Why a letter per week
A week is a unit of culture, less dictated by nature than day or year. The year marks along the route still link to nature.
A letter per day or word per week are too fast and less likely to be continued over long periods. A letter per day is rather expensive. A word per stone is difficult to read or destroys the link between distance and time.
Keep it cheap
- A project is sustainable if it is cheap enough to be the first of a series continuing indefinitely into the future. A project is unsustainable if it is so expensive that it cannot be repeated without major political battles. A sustainable project marks the beginning of a new era. An unsustainable project marks the end of an old era. -- Freeman Dyson (thanks, @Treyka)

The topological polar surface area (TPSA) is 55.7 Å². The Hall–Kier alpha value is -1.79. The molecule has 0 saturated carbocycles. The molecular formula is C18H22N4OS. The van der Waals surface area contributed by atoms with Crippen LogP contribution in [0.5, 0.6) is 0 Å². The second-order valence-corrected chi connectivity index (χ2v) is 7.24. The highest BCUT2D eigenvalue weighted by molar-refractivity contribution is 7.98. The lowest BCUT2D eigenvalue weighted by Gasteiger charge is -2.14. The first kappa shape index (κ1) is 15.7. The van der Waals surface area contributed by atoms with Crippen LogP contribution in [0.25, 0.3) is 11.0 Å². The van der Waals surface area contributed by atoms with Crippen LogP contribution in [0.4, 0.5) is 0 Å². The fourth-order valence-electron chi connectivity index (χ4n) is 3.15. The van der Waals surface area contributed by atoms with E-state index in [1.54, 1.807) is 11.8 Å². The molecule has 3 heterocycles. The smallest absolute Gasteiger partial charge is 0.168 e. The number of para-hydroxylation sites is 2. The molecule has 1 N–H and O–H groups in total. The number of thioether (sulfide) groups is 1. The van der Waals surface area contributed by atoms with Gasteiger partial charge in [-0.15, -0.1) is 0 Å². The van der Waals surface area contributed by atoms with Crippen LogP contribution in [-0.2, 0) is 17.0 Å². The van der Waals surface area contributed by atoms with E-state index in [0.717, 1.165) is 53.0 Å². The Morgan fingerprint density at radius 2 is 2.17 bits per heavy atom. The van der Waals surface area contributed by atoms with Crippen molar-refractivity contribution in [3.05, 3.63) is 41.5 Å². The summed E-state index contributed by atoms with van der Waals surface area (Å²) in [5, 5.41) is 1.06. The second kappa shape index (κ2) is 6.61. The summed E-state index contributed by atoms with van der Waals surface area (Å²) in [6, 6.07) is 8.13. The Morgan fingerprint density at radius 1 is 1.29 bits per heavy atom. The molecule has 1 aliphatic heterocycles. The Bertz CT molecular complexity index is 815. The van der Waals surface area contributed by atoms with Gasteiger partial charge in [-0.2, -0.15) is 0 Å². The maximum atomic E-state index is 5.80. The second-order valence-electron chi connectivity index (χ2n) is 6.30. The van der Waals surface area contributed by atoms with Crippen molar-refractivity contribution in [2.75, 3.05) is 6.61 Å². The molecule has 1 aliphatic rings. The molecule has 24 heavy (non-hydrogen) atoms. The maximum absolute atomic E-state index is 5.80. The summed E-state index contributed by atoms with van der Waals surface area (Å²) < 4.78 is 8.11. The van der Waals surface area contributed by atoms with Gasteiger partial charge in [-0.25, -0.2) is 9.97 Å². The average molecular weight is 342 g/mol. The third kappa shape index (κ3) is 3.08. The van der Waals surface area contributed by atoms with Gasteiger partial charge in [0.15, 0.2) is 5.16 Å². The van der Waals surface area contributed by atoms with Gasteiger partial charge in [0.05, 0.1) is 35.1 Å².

Maintenance and Resilience
- Keep doing it for as long as possible and make the project independent from any particular person as soon as possible. If the community around it doesn't want to continue, it will likely stop.
- Like civilization itself, the stone letters are vulnerable to vandalism, as well as neglect. If the project is worthwhile, means for repair will be found.
- Changes to infrastructure
- Repairs to the streets are complicated by the line, and stones wear and might have to be replaced. Broad support might give it a chance to continue.
- The street along the route could change or disappear. If the project is worthwhile, future individuals will move it.
The letters of a poem convey the will to culture in addition to the content, the weekly rhythm and yearly marks bind civilization and nature. The will to continue expresses the duty felt to posterity.